Sioux Hans Odenthal

Hans Odenthal is department manager at Sioux Technologies.

14 June

If you want to know the importance of storytelling in your company, just imagine how the “I have a dream” speech would have come off if it was presented using Powerpoint and bullet lists.

In my previous column, I discussed the importance of slowing down and seeking more context when someone asks you a question. Particularly, if it’s a suggestive one. The opposite is also true. When you ask a question or share information, it’s important to provide sufficient context. The significance of context can’t be overstated, as it plays a critical role in fostering comprehension, empathy and mutual respect between all parties involved.

Often, our communication is limited to reciting facts. For instance, in many Powerpoint presentations, we often rely on bullet points to convey the message. Using a bullet list isn’t necessarily wrong, but neither is it the most effective way if you want to communicate the bigger picture.

Take an organizational change for example. After a short introduction about the goal of, say, “becoming more customer friendly,” too often a long slide deck is presented, containing the new organizational structure with function titles and names, and processes on how to interact. What we forget is to sketch the intended outcome of the change. We should tell stories about the expected team behavior or share a positive customer experience.

Those responsible for shaping the change have gone through a whole process of thinking, discussing the pros and cons of the alternatives and emphasizing what’s important and what isn’t. Storytelling gives the advantage of embedding this information in the story as well.

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History teaches us that storytelling endures far beyond the presentation of facts. The fairy tales we’ve heard during our childhood remain embedded in our memories, carrying not only enchanting narratives but also profound messages. And everybody knows the famous speech of Martin Luther King. Just imagine how his inspiring “I have a dream” would have sounded if it was presented using Powerpoint and bullet lists.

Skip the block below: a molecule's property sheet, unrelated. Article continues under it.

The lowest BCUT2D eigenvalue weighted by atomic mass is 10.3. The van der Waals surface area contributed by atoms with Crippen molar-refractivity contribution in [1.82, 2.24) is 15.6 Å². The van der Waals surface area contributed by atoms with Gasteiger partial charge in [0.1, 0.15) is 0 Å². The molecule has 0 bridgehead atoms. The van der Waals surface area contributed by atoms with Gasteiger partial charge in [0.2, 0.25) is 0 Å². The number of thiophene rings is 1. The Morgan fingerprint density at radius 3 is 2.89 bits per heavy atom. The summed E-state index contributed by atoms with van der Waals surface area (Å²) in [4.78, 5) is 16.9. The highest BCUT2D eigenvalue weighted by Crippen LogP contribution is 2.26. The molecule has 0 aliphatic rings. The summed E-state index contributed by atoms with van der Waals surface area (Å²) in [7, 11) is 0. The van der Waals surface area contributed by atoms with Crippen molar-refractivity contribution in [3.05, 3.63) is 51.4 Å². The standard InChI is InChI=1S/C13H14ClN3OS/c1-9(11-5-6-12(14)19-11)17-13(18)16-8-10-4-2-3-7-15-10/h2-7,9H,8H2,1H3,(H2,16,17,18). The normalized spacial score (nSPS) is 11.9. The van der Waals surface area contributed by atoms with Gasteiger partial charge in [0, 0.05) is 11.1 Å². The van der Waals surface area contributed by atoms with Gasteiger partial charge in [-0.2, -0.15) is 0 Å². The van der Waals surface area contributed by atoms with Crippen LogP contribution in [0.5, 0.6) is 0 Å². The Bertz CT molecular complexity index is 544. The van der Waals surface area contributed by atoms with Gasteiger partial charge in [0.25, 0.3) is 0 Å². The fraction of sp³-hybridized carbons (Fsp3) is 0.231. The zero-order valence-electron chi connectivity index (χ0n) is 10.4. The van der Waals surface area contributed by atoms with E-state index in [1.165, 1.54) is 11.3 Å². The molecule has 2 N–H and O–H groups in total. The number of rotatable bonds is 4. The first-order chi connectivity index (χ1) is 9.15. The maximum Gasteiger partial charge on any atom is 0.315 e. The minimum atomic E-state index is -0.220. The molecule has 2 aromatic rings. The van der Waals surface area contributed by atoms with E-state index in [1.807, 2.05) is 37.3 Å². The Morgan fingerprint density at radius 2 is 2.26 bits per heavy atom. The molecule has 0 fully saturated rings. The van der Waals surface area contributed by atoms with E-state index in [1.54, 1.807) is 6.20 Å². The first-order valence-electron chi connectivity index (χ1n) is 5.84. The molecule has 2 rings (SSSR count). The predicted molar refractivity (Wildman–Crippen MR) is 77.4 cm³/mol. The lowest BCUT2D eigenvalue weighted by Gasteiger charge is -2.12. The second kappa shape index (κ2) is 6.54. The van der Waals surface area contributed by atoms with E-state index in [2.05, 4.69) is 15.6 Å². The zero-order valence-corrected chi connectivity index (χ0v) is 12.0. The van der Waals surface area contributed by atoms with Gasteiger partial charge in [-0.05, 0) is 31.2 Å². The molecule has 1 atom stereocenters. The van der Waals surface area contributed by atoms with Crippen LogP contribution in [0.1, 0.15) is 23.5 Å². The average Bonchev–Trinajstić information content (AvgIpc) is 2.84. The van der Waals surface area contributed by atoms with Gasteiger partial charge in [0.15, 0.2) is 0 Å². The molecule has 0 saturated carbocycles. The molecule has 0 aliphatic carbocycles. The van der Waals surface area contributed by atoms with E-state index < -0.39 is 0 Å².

Closer to home, I can’t recall the bullet points in yesterday’s Powerpoint presentation, but I remember lots of anecdotes that were told even decades ago. It’s not only the stories that I remember, I also know the intended message. For me, this is enough proof that it works.

Of course, storytelling also has some drawbacks. The most significant is that it requires a lot of practice to master this skill. Transforming an organizational change into an inspiring narrative takes time and effort. Another pitfall when storytelling is the tendency to oversimplify complex topics. It may give the impression that a solution or explanation is straightforward when the topic is actually much more complicated and multifaceted. This can lead to misunderstandings, as well as an underestimation of the challenges ahead.

Language is also a crucial aspect of storytelling, and when stories are translated, nuances can be lost or misinterpreted. Wordplay, idioms and metaphors may not have equivalent expressions in other languages, which can affect the story’s intended impact. Storytellers should work closely with skilled translators to maintain the essence and meaning of the story. And don’t underestimate the impact of cultural differences. Context can be interpreted differently depending on the cultural background of the individuals involved.

Nevertheless, I strongly believe that the pros outnumber the cons. So don’t hesitate and start converting your bullet lists into inspiring stories. Whether you’re together around a campfire, reading a bedtime story to your kids or leading an organization, remember the importance of storytelling. It’s the magical bridge that connects, entertains and reminds us that life is a lot like a good joke – sometimes a little unexpected twist is all you need to make it memorable.